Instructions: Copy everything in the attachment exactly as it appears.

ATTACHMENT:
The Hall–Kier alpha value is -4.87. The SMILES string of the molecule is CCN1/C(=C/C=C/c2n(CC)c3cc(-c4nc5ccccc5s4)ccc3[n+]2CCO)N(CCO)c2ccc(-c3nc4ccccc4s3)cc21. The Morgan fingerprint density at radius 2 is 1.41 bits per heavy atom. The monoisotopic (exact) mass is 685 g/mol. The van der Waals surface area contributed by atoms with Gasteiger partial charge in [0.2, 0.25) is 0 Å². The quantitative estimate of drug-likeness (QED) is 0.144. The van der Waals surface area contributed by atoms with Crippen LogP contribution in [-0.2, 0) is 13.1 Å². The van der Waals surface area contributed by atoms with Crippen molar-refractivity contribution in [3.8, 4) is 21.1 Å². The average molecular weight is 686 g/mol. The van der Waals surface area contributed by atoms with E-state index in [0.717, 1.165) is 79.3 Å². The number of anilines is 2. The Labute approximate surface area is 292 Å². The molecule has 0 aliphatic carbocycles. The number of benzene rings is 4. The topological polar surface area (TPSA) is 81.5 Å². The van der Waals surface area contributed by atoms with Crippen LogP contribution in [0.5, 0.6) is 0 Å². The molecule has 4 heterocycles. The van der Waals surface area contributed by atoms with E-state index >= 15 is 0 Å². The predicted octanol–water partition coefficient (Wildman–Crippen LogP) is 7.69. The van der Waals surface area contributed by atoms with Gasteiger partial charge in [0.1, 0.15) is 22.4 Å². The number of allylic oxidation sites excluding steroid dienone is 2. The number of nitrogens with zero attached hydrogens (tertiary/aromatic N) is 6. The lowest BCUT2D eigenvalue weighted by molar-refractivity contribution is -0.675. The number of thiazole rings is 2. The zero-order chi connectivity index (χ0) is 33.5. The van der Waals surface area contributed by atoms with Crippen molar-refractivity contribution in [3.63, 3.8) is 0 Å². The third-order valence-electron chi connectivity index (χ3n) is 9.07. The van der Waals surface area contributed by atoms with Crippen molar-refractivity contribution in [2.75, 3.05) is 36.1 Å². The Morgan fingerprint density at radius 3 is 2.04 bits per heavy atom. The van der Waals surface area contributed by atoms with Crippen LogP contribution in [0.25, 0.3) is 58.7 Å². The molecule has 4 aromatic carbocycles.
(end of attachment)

The Hall–Kier alpha value is -4.87. The SMILES string of the molecule is CCN1/C(=C/C=C/c2n(CC)c3cc(-c4nc5ccccc5s4)ccc3[n+]2CCO)N(CCO)c2ccc(-c3nc4ccccc4s3)cc21. The Morgan fingerprint density at radius 2 is 1.41 bits per heavy atom. The monoisotopic (exact) mass is 685 g/mol. The van der Waals surface area contributed by atoms with Gasteiger partial charge in [0.2, 0.25) is 0 Å². The quantitative estimate of drug-likeness (QED) is 0.144. The van der Waals surface area contributed by atoms with Crippen LogP contribution in [-0.2, 0) is 13.1 Å². The van der Waals surface area contributed by atoms with Crippen molar-refractivity contribution in [3.8, 4) is 21.1 Å². The average molecular weight is 686 g/mol. The van der Waals surface area contributed by atoms with E-state index in [0.717, 1.165) is 79.3 Å². The number of anilines is 2. The Labute approximate surface area is 292 Å². The molecule has 0 aliphatic carbocycles. The number of benzene rings is 4. The topological polar surface area (TPSA) is 81.5 Å². The van der Waals surface area contributed by atoms with Crippen LogP contribution in [0.5, 0.6) is 0 Å². The molecule has 4 heterocycles. The van der Waals surface area contributed by atoms with E-state index >= 15 is 0 Å². The predicted octanol–water partition coefficient (Wildman–Crippen LogP) is 7.69. The van der Waals surface area contributed by atoms with Gasteiger partial charge in [0.1, 0.15) is 22.4 Å². The number of allylic oxidation sites excluding steroid dienone is 2. The number of nitrogens with zero attached hydrogens (tertiary/aromatic N) is 6. The lowest BCUT2D eigenvalue weighted by molar-refractivity contribution is -0.675. The number of thiazole rings is 2. The zero-order chi connectivity index (χ0) is 33.5. The van der Waals surface area contributed by atoms with Crippen molar-refractivity contribution in [3.63, 3.8) is 0 Å². The third-order valence-electron chi connectivity index (χ3n) is 9.07. The van der Waals surface area contributed by atoms with Crippen molar-refractivity contribution in [2.75, 3.05) is 36.1 Å². The Morgan fingerprint density at radius 3 is 2.04 bits per heavy atom. The van der Waals surface area contributed by atoms with Crippen LogP contribution in [0.25, 0.3) is 58.7 Å². The molecule has 4 aromatic carbocycles.